Tammy Ozlanski
Julia Curtis

THURSDAY, OCTOBER 3, 3:30 – 5:00 p.m.

Foundational

“The more you know yourself, the more patience you have for what you see in others.” Erik Erikson, renowned developmental psychologist and psychoanalyst, was not a gift planner. However, his sentiment can easily be applied to a number of gift planning situations. In this session, we will delve into the world of psychology and apply basic psychological theories and techniques to the work we do as gift planners. An understanding of concepts including Validation, Normalization, Empathy, Attachment and Maslow’s Hierarchy of Needs can provide insight into the motivations and behaviors of planned giving donors and prospects. The session will build upon participants’ informal knowledge of these concepts and apply them to specific challenges in gift planning programs and the donor cultivation cycle.

Learning Objectives

  1. Identify and understand basic psychological theories of human needs and behavior.
  2. Apply these theories to gift planning scenarios, programmatic decisions and interactions with prospects.
  3. Develop a plan to address at least one specific challenge in your current working environment by applying what you learn in this session.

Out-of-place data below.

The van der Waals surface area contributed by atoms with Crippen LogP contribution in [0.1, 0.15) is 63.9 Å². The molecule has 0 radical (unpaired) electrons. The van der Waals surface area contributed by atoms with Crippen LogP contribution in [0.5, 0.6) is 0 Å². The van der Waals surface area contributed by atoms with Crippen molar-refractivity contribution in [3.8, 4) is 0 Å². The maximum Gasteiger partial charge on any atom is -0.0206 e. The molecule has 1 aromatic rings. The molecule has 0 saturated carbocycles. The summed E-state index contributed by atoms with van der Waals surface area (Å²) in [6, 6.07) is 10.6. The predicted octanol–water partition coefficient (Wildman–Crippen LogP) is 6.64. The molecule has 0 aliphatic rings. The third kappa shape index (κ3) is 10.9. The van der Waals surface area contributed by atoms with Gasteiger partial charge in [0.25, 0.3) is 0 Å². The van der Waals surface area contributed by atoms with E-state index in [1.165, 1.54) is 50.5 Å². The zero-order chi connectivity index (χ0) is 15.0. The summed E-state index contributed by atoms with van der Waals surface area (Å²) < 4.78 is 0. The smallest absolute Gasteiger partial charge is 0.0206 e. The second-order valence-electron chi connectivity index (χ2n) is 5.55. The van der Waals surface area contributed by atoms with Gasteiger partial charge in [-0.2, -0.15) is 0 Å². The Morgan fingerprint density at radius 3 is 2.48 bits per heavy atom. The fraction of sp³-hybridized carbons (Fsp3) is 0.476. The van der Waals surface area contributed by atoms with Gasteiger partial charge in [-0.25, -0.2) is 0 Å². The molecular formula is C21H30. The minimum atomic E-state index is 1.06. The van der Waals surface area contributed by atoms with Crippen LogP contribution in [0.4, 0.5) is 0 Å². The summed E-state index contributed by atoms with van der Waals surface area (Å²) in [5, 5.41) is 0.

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Tammy Ozlanski

Director of Gift Planning, Susquehanna University

Tammy Ozlanski is the Director of Gift Planning at Susquehanna University in Selinsgrove, PA. She entered gift planning as a third career several years ago, and has enjoyed applying her skills and experiences to the world of philanthropy. Changing lives for the better has always been the central theme and goal of all of her endeavors, and having the opportunity to do so at her alma mater has been a truly wonderful experience. Tammy’s previous career as a mental health therapist in a variety of states and settings has shaped her perspectives and approaches in the gift planning world. She has served as an outpatient and in-home therapist, as well as a behavioral specialist in schools and home settings. Under Tammy’s direction, the gift planning program at Susquehanna has had its most successful year in history. Tammy serves on the Executive Board of the Planned Giving Council of Central Pennsylvania, and is also on the Board of Directors for SUMMIT Early Learning in Mifflinburg, PA. Tammy has previously presented at the Case District II Conference on “How to Leverage Psychology and Analytics to Raise More Dollars.” She holds a Bachelor of Science in education from Susquehanna University, and a Master of Science in Clinical and Counseling Psychology from Chestnut Hill College in Philadelphia, PA. She also holds a graduate certificate in Infant Mental Health from Chatham University in Pittsburgh, PA, and has specialized graduate training in human behavior. Tammy is currently pursuing her CAP and CFRE credentials.